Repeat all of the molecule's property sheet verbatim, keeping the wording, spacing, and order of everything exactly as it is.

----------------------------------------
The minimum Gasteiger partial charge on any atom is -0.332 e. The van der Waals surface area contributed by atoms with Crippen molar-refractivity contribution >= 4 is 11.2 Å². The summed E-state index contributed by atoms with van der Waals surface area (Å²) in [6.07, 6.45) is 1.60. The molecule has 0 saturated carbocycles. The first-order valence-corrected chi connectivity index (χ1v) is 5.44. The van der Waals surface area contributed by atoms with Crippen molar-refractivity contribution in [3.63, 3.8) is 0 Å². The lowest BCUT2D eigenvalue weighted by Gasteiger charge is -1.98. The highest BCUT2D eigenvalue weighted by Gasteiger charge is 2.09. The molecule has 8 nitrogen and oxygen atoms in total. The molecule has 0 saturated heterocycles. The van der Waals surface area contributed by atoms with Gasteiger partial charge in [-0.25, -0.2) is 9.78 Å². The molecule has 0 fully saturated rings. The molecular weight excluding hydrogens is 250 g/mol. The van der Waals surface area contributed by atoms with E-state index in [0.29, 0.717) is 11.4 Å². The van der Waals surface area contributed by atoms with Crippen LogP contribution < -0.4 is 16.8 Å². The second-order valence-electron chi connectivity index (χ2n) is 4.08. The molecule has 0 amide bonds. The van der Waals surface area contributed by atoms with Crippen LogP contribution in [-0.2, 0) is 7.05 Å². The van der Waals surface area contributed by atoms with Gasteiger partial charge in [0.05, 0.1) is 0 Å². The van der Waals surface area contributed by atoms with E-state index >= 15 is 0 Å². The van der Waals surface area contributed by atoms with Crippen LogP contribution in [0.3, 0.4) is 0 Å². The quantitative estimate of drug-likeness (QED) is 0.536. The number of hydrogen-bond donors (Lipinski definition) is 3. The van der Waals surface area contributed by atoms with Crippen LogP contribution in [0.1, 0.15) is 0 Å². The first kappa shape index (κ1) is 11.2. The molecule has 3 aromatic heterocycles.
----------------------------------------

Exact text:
The minimum Gasteiger partial charge on any atom is -0.332 e. The van der Waals surface area contributed by atoms with Crippen molar-refractivity contribution >= 4 is 11.2 Å². The summed E-state index contributed by atoms with van der Waals surface area (Å²) in [6.07, 6.45) is 1.60. The molecule has 0 saturated carbocycles. The first-order valence-corrected chi connectivity index (χ1v) is 5.44. The van der Waals surface area contributed by atoms with Crippen molar-refractivity contribution in [3.63, 3.8) is 0 Å². The lowest BCUT2D eigenvalue weighted by Gasteiger charge is -1.98. The highest BCUT2D eigenvalue weighted by Gasteiger charge is 2.09. The molecule has 8 nitrogen and oxygen atoms in total. The molecule has 0 saturated heterocycles. The van der Waals surface area contributed by atoms with Gasteiger partial charge in [-0.25, -0.2) is 9.78 Å². The molecule has 0 fully saturated rings. The molecular weight excluding hydrogens is 250 g/mol. The van der Waals surface area contributed by atoms with E-state index in [0.29, 0.717) is 11.4 Å². The van der Waals surface area contributed by atoms with Crippen LogP contribution < -0.4 is 16.8 Å². The second-order valence-electron chi connectivity index (χ2n) is 4.08. The molecule has 0 amide bonds. The van der Waals surface area contributed by atoms with Crippen LogP contribution in [-0.2, 0) is 7.05 Å². The van der Waals surface area contributed by atoms with Gasteiger partial charge in [0.05, 0.1) is 0 Å². The van der Waals surface area contributed by atoms with E-state index >= 15 is 0 Å². The van der Waals surface area contributed by atoms with Crippen LogP contribution in [0.3, 0.4) is 0 Å². The quantitative estimate of drug-likeness (QED) is 0.536. The number of hydrogen-bond donors (Lipinski definition) is 3. The van der Waals surface area contributed by atoms with Crippen LogP contribution in [0.1, 0.15) is 0 Å². The first kappa shape index (κ1) is 11.2. The molecule has 3 aromatic heterocycles.